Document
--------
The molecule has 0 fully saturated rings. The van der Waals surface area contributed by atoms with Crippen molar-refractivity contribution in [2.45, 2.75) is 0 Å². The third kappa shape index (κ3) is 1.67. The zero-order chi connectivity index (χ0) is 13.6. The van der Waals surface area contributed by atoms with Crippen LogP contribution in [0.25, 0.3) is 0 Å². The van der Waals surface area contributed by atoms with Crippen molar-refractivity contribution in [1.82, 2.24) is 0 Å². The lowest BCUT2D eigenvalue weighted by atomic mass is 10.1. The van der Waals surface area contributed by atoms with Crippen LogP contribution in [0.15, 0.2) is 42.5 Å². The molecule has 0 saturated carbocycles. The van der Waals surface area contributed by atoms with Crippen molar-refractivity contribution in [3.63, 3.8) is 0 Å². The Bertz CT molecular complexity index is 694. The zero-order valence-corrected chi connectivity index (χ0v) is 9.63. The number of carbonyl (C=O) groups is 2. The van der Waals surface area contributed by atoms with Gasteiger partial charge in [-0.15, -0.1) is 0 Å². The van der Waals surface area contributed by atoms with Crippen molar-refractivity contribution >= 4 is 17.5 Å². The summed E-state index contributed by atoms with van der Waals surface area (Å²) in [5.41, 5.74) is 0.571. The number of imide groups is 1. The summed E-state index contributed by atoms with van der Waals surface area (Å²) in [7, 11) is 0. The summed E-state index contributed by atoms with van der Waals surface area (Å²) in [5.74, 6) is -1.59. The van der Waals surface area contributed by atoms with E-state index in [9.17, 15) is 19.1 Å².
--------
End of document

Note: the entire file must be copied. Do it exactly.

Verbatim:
The molecule has 0 fully saturated rings. The van der Waals surface area contributed by atoms with Crippen molar-refractivity contribution in [2.45, 2.75) is 0 Å². The third kappa shape index (κ3) is 1.67. The zero-order chi connectivity index (χ0) is 13.6. The van der Waals surface area contributed by atoms with Crippen LogP contribution in [0.25, 0.3) is 0 Å². The van der Waals surface area contributed by atoms with Crippen molar-refractivity contribution in [1.82, 2.24) is 0 Å². The lowest BCUT2D eigenvalue weighted by atomic mass is 10.1. The van der Waals surface area contributed by atoms with Crippen LogP contribution in [0.15, 0.2) is 42.5 Å². The molecule has 0 saturated carbocycles. The van der Waals surface area contributed by atoms with Crippen molar-refractivity contribution in [3.63, 3.8) is 0 Å². The Bertz CT molecular complexity index is 694. The zero-order valence-corrected chi connectivity index (χ0v) is 9.63. The number of carbonyl (C=O) groups is 2. The van der Waals surface area contributed by atoms with Gasteiger partial charge in [-0.15, -0.1) is 0 Å². The van der Waals surface area contributed by atoms with Crippen molar-refractivity contribution >= 4 is 17.5 Å². The summed E-state index contributed by atoms with van der Waals surface area (Å²) in [5.41, 5.74) is 0.571. The number of imide groups is 1. The summed E-state index contributed by atoms with van der Waals surface area (Å²) in [7, 11) is 0. The summed E-state index contributed by atoms with van der Waals surface area (Å²) in [5.74, 6) is -1.59. The van der Waals surface area contributed by atoms with E-state index in [9.17, 15) is 19.1 Å².